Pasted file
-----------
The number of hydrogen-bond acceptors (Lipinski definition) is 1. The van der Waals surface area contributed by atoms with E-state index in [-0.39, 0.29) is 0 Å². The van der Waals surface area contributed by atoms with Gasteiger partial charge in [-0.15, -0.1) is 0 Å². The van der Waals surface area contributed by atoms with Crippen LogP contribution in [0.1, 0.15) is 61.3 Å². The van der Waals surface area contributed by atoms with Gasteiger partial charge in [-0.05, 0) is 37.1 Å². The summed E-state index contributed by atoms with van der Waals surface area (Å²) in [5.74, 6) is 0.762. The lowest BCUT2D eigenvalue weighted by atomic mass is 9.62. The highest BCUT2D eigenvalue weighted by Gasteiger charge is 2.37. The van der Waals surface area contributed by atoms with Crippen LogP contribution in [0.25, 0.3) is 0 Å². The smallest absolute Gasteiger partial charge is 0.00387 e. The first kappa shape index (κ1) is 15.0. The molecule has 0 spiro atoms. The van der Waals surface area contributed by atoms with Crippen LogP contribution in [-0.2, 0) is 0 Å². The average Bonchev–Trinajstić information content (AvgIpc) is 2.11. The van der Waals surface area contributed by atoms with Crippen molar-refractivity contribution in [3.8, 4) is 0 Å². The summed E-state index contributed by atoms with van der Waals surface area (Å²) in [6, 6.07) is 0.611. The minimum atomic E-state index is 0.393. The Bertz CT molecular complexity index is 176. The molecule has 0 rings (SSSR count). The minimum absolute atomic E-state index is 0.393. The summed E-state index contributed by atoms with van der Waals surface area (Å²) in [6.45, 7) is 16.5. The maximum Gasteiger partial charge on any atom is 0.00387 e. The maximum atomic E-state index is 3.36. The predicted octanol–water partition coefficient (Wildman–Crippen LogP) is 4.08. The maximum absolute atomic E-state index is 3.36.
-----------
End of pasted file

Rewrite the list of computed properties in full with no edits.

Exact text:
The number of hydrogen-bond acceptors (Lipinski definition) is 1. The van der Waals surface area contributed by atoms with E-state index in [-0.39, 0.29) is 0 Å². The van der Waals surface area contributed by atoms with Gasteiger partial charge in [-0.15, -0.1) is 0 Å². The van der Waals surface area contributed by atoms with Crippen LogP contribution in [0.1, 0.15) is 61.3 Å². The van der Waals surface area contributed by atoms with Gasteiger partial charge in [-0.05, 0) is 37.1 Å². The summed E-state index contributed by atoms with van der Waals surface area (Å²) in [5.74, 6) is 0.762. The lowest BCUT2D eigenvalue weighted by atomic mass is 9.62. The highest BCUT2D eigenvalue weighted by Gasteiger charge is 2.37. The van der Waals surface area contributed by atoms with Crippen LogP contribution in [0.25, 0.3) is 0 Å². The smallest absolute Gasteiger partial charge is 0.00387 e. The first kappa shape index (κ1) is 15.0. The molecule has 0 spiro atoms. The van der Waals surface area contributed by atoms with Crippen LogP contribution in [-0.2, 0) is 0 Å². The average Bonchev–Trinajstić information content (AvgIpc) is 2.11. The van der Waals surface area contributed by atoms with Crippen molar-refractivity contribution in [3.8, 4) is 0 Å². The summed E-state index contributed by atoms with van der Waals surface area (Å²) in [6, 6.07) is 0.611. The minimum atomic E-state index is 0.393. The Bertz CT molecular complexity index is 176. The molecule has 0 rings (SSSR count). The minimum absolute atomic E-state index is 0.393. The summed E-state index contributed by atoms with van der Waals surface area (Å²) in [6.45, 7) is 16.5. The maximum Gasteiger partial charge on any atom is 0.00387 e. The maximum atomic E-state index is 3.36. The predicted octanol–water partition coefficient (Wildman–Crippen LogP) is 4.08. The maximum absolute atomic E-state index is 3.36.